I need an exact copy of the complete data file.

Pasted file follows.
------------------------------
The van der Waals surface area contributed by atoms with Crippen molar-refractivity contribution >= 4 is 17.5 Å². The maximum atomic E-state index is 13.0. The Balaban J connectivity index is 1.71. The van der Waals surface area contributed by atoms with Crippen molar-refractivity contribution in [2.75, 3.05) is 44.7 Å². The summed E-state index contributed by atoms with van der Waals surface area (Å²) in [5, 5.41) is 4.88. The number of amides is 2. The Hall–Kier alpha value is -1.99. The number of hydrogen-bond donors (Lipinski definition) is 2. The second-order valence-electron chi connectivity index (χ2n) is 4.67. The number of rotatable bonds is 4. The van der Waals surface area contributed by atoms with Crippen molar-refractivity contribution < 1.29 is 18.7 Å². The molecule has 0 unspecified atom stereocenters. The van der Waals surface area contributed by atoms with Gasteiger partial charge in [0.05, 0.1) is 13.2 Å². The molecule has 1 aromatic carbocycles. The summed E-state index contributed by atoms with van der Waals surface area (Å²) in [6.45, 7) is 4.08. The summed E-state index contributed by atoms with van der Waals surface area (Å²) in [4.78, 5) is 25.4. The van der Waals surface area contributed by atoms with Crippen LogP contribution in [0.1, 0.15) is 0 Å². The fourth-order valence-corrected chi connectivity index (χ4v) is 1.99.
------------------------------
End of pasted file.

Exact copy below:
The van der Waals surface area contributed by atoms with Crippen molar-refractivity contribution >= 4 is 17.5 Å². The maximum atomic E-state index is 13.0. The Balaban J connectivity index is 1.71. The van der Waals surface area contributed by atoms with Crippen molar-refractivity contribution in [2.75, 3.05) is 44.7 Å². The summed E-state index contributed by atoms with van der Waals surface area (Å²) in [5, 5.41) is 4.88. The number of amides is 2. The Hall–Kier alpha value is -1.99. The number of hydrogen-bond donors (Lipinski definition) is 2. The second-order valence-electron chi connectivity index (χ2n) is 4.67. The number of rotatable bonds is 4. The van der Waals surface area contributed by atoms with Crippen molar-refractivity contribution < 1.29 is 18.7 Å². The molecule has 0 unspecified atom stereocenters. The van der Waals surface area contributed by atoms with Gasteiger partial charge in [0.05, 0.1) is 13.2 Å². The molecule has 1 aromatic carbocycles. The summed E-state index contributed by atoms with van der Waals surface area (Å²) in [6.45, 7) is 4.08. The summed E-state index contributed by atoms with van der Waals surface area (Å²) in [4.78, 5) is 25.4. The van der Waals surface area contributed by atoms with Crippen LogP contribution in [0.1, 0.15) is 0 Å². The fourth-order valence-corrected chi connectivity index (χ4v) is 1.99.